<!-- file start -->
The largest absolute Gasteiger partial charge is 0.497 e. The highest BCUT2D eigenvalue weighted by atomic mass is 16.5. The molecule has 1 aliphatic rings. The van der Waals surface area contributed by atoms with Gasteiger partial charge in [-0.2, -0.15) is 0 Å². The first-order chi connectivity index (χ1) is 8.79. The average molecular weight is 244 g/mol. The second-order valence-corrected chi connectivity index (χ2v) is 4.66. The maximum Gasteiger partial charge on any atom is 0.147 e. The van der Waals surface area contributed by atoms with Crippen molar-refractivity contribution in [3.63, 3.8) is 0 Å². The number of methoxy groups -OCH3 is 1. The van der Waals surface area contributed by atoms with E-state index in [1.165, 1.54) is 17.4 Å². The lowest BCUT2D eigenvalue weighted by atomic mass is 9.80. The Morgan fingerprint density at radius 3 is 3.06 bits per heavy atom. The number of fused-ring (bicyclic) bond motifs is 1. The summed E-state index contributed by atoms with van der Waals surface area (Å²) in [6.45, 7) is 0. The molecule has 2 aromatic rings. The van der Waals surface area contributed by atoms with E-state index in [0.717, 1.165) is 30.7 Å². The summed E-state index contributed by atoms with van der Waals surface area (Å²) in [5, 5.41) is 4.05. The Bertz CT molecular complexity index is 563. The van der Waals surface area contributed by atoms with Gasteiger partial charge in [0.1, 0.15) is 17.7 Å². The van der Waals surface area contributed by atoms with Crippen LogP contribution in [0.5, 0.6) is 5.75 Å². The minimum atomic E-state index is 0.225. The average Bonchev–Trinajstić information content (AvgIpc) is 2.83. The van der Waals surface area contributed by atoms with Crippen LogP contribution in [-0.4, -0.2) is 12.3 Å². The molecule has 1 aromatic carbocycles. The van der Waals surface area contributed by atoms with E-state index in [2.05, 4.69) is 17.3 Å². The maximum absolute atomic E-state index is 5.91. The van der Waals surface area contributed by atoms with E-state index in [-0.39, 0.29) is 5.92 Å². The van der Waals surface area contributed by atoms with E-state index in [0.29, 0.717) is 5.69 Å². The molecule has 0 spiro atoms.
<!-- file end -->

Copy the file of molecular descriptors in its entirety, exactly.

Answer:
The largest absolute Gasteiger partial charge is 0.497 e. The highest BCUT2D eigenvalue weighted by atomic mass is 16.5. The molecule has 1 aliphatic rings. The van der Waals surface area contributed by atoms with Gasteiger partial charge in [-0.2, -0.15) is 0 Å². The first-order chi connectivity index (χ1) is 8.79. The average molecular weight is 244 g/mol. The second-order valence-corrected chi connectivity index (χ2v) is 4.66. The maximum Gasteiger partial charge on any atom is 0.147 e. The van der Waals surface area contributed by atoms with Crippen molar-refractivity contribution in [3.63, 3.8) is 0 Å². The number of methoxy groups -OCH3 is 1. The van der Waals surface area contributed by atoms with E-state index in [1.165, 1.54) is 17.4 Å². The lowest BCUT2D eigenvalue weighted by atomic mass is 9.80. The Morgan fingerprint density at radius 3 is 3.06 bits per heavy atom. The number of fused-ring (bicyclic) bond motifs is 1. The summed E-state index contributed by atoms with van der Waals surface area (Å²) in [6.45, 7) is 0. The molecule has 2 aromatic rings. The van der Waals surface area contributed by atoms with E-state index in [0.717, 1.165) is 30.7 Å². The summed E-state index contributed by atoms with van der Waals surface area (Å²) in [5, 5.41) is 4.05. The Bertz CT molecular complexity index is 563. The van der Waals surface area contributed by atoms with Gasteiger partial charge in [0.1, 0.15) is 17.7 Å². The van der Waals surface area contributed by atoms with Crippen LogP contribution in [0.5, 0.6) is 5.75 Å². The minimum atomic E-state index is 0.225. The average Bonchev–Trinajstić information content (AvgIpc) is 2.83. The van der Waals surface area contributed by atoms with Crippen LogP contribution in [-0.4, -0.2) is 12.3 Å². The molecule has 1 aromatic carbocycles. The van der Waals surface area contributed by atoms with E-state index in [2.05, 4.69) is 17.3 Å². The maximum absolute atomic E-state index is 5.91. The van der Waals surface area contributed by atoms with E-state index in [-0.39, 0.29) is 5.92 Å². The van der Waals surface area contributed by atoms with E-state index in [0.29, 0.717) is 5.69 Å². The molecule has 0 spiro atoms.